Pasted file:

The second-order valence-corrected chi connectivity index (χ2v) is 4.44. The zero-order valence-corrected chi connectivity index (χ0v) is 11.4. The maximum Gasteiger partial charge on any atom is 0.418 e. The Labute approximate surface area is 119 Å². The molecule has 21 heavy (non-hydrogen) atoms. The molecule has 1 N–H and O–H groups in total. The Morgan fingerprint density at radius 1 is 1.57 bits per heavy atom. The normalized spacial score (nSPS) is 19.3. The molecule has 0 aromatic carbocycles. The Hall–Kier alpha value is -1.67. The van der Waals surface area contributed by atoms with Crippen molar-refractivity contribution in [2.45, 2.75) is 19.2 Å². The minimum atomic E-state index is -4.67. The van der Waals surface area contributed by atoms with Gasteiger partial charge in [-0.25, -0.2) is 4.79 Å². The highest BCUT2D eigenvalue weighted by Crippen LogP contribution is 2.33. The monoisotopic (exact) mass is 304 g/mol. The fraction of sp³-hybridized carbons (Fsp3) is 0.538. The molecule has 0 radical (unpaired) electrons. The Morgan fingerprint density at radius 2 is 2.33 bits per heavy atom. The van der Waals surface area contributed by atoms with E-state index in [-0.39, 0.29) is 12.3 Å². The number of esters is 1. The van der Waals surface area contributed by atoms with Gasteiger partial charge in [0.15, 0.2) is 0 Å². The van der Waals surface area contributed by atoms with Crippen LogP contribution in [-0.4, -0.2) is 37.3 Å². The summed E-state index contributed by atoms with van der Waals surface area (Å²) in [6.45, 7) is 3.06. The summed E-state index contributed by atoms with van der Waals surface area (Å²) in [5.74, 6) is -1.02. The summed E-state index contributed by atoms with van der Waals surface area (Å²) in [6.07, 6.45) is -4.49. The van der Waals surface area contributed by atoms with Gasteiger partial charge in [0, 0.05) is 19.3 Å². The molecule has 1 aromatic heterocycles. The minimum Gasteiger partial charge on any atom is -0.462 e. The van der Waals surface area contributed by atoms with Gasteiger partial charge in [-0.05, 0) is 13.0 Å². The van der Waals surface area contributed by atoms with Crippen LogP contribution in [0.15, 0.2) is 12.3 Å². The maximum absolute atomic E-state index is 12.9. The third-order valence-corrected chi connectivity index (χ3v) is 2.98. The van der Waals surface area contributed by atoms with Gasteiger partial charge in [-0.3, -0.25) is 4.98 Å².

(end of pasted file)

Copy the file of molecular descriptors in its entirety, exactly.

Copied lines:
The second-order valence-corrected chi connectivity index (χ2v) is 4.44. The zero-order valence-corrected chi connectivity index (χ0v) is 11.4. The maximum Gasteiger partial charge on any atom is 0.418 e. The Labute approximate surface area is 119 Å². The molecule has 21 heavy (non-hydrogen) atoms. The molecule has 1 N–H and O–H groups in total. The Morgan fingerprint density at radius 1 is 1.57 bits per heavy atom. The normalized spacial score (nSPS) is 19.3. The molecule has 0 aromatic carbocycles. The Hall–Kier alpha value is -1.67. The van der Waals surface area contributed by atoms with Crippen molar-refractivity contribution in [2.45, 2.75) is 19.2 Å². The minimum atomic E-state index is -4.67. The van der Waals surface area contributed by atoms with Gasteiger partial charge in [-0.25, -0.2) is 4.79 Å². The highest BCUT2D eigenvalue weighted by Crippen LogP contribution is 2.33. The monoisotopic (exact) mass is 304 g/mol. The fraction of sp³-hybridized carbons (Fsp3) is 0.538. The molecule has 0 radical (unpaired) electrons. The Morgan fingerprint density at radius 2 is 2.33 bits per heavy atom. The van der Waals surface area contributed by atoms with E-state index in [-0.39, 0.29) is 12.3 Å². The number of esters is 1. The van der Waals surface area contributed by atoms with Gasteiger partial charge in [0.15, 0.2) is 0 Å². The van der Waals surface area contributed by atoms with Crippen LogP contribution in [-0.4, -0.2) is 37.3 Å². The summed E-state index contributed by atoms with van der Waals surface area (Å²) in [6.45, 7) is 3.06. The summed E-state index contributed by atoms with van der Waals surface area (Å²) in [5.74, 6) is -1.02. The summed E-state index contributed by atoms with van der Waals surface area (Å²) in [6.07, 6.45) is -4.49. The van der Waals surface area contributed by atoms with Gasteiger partial charge in [0, 0.05) is 19.3 Å². The molecule has 1 aromatic heterocycles. The minimum Gasteiger partial charge on any atom is -0.462 e. The van der Waals surface area contributed by atoms with Gasteiger partial charge in [-0.05, 0) is 13.0 Å². The van der Waals surface area contributed by atoms with Crippen LogP contribution in [0.15, 0.2) is 12.3 Å². The maximum absolute atomic E-state index is 12.9. The third-order valence-corrected chi connectivity index (χ3v) is 2.98. The van der Waals surface area contributed by atoms with Gasteiger partial charge in [-0.3, -0.25) is 4.98 Å².